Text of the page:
Allergy leads Bay Area woman to create synthetic-free candles

Candles are one of Jordan Reddington's favorite things.

"I love coming home after a long day and unwinding with the scent, the aroma of a clean candle," says Reddington.

But she said not all candles and fragrance products have agreed with her.

"For me, I was always lining the inside of my home with candles and home fragrance plugs from all different types of companies and when I did that I found that I was constantly feeling not well. I actually learned that I had an allergy to what's called MI and it's a synthetic preservative that's in a lot of candles and synthetic fragrances," said Reddington.

Issues like Reddington's have sparked studies and questions about sensitivity to products like candles.

"Things get in the air that can irritate certain people, not only allergic people, but even people who are not allergic. You have to realize the allergic person is going to be ten times more susceptible to an irritant in the air than the normal person. That's from an irritant like chlorine, chemicals in candles, chemicals in things that you clean with," said USF allergist Dr. Richard Lockey.

"Headaches definitely increase in certain individuals and there's a subgroup of people who are more prone to those responses than others," said USF Professor of Medicine Dr. Gaetane Michaud.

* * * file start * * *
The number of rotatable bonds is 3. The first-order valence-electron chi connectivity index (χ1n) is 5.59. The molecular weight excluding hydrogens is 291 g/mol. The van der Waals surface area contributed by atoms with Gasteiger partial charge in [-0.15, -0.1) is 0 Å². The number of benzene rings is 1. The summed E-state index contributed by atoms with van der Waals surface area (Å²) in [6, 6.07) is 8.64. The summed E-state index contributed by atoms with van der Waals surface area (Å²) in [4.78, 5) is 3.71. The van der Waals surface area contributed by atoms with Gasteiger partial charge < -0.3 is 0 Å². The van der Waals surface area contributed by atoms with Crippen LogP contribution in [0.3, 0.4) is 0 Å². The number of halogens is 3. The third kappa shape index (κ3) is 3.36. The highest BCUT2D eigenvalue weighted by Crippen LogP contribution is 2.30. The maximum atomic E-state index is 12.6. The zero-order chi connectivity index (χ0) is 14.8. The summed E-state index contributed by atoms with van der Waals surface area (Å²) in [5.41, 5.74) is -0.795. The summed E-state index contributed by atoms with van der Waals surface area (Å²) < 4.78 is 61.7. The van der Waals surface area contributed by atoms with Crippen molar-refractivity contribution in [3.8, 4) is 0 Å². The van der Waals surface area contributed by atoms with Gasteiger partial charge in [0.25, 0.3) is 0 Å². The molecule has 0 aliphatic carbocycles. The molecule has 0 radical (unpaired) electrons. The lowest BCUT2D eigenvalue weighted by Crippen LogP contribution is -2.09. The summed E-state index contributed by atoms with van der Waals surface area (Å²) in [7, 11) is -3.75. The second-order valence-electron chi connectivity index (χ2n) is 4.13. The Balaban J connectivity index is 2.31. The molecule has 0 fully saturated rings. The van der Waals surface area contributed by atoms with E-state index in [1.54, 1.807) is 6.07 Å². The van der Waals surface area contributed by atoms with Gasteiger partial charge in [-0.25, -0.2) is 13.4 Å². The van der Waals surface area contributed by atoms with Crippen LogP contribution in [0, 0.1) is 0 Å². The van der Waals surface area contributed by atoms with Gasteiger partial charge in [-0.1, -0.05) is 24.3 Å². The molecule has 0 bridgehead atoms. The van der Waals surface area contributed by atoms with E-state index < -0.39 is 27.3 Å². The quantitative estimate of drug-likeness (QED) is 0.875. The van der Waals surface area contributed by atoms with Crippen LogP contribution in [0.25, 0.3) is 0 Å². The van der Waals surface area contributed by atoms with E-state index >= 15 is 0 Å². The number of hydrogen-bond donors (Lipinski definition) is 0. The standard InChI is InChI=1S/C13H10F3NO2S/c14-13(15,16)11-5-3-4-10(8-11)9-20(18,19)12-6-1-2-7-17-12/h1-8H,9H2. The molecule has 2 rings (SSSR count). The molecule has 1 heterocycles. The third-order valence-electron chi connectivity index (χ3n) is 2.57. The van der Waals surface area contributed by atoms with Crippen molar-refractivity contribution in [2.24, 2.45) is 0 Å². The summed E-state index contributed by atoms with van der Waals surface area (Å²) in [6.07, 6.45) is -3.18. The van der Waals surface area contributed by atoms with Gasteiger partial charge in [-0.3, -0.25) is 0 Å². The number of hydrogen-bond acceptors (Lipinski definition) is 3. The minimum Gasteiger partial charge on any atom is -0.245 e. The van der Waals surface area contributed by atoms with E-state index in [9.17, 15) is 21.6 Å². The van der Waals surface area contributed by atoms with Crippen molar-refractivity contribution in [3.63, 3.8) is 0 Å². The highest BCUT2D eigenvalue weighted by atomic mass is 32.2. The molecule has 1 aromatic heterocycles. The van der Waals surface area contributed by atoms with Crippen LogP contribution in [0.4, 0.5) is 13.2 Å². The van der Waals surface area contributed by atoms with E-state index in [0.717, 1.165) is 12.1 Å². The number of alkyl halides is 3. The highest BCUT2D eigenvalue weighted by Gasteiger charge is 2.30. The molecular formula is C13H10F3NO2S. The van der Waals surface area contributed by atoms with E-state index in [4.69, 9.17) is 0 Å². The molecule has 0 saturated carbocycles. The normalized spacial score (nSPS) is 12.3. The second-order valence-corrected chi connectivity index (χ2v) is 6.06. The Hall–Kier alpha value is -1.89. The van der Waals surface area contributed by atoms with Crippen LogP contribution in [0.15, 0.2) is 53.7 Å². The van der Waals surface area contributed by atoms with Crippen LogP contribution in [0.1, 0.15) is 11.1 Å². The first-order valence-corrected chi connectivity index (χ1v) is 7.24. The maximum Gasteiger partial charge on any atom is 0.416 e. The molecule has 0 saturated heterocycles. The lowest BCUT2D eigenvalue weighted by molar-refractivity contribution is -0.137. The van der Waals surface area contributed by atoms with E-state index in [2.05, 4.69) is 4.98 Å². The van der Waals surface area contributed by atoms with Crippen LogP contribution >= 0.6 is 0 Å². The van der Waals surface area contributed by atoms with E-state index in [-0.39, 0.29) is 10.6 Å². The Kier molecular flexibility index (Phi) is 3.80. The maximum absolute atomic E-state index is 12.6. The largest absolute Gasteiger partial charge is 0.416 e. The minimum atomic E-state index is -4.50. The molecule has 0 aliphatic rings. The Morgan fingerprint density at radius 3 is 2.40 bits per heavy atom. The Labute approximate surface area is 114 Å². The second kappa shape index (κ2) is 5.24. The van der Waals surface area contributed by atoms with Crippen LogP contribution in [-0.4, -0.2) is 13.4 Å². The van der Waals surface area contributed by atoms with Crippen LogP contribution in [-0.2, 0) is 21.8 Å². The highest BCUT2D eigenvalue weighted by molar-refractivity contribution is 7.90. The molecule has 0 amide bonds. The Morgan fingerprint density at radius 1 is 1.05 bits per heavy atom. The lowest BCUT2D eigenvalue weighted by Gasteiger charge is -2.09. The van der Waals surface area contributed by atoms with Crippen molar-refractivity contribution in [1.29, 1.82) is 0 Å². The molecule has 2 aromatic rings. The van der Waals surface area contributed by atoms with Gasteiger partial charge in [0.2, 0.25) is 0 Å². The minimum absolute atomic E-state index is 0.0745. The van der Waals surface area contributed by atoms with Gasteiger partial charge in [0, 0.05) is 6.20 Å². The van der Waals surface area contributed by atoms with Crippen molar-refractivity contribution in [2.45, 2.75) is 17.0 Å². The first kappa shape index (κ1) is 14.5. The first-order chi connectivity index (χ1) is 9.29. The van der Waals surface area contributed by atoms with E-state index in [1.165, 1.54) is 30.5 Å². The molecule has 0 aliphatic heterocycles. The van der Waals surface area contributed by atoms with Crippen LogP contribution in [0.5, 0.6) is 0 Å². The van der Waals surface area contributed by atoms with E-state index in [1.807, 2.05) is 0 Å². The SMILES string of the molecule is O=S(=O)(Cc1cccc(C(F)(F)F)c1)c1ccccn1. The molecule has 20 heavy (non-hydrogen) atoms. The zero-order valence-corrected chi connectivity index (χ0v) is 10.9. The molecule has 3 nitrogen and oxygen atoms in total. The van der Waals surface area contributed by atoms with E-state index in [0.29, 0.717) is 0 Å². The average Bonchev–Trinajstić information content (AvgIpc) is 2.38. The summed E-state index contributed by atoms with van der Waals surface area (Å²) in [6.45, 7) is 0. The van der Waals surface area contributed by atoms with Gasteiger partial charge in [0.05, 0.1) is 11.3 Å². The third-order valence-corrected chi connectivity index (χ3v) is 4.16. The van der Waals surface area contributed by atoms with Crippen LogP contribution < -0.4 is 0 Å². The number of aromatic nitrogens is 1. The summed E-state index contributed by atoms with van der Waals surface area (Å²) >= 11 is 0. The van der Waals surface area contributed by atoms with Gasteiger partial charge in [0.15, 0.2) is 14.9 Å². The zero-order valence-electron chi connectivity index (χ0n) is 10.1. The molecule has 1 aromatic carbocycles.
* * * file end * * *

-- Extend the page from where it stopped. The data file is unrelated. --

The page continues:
"I have found that most people have gone away from candles because there's this thinking that it will develop migraines. You'll develop some sort of dizziness or uneasiness with synthetic fragrances," said Reddington.

So she did some research.

"A cheaply used wick can create, so it can create mushrooming. When you go down to the product, you have the wax. A very cheap way to develop a candle is paraffin wax. Paraffin wax, when lit, can create a lot of disrupting agents," said Reddington.

She set out to create synthetic free candles. The result is her product called Canarie.

"I started to use an eco cotton wick, 100% soy wax, clean fragrance, oils that are phthalate free. My allergy has really allowed me to understand how we can sneak in all these different types of trade names for the agents that can cause a lot of these issues for others. Look for a soy-based wax that's clean and free of different carcinogens and respiratory, triggering issues," said Reddington. "Find a different kind of candle. Look what's in it. If you think there's some chemical that's going to bother you, don't buy it," said Dr. Lockey.

For more information about Canarie, click here.

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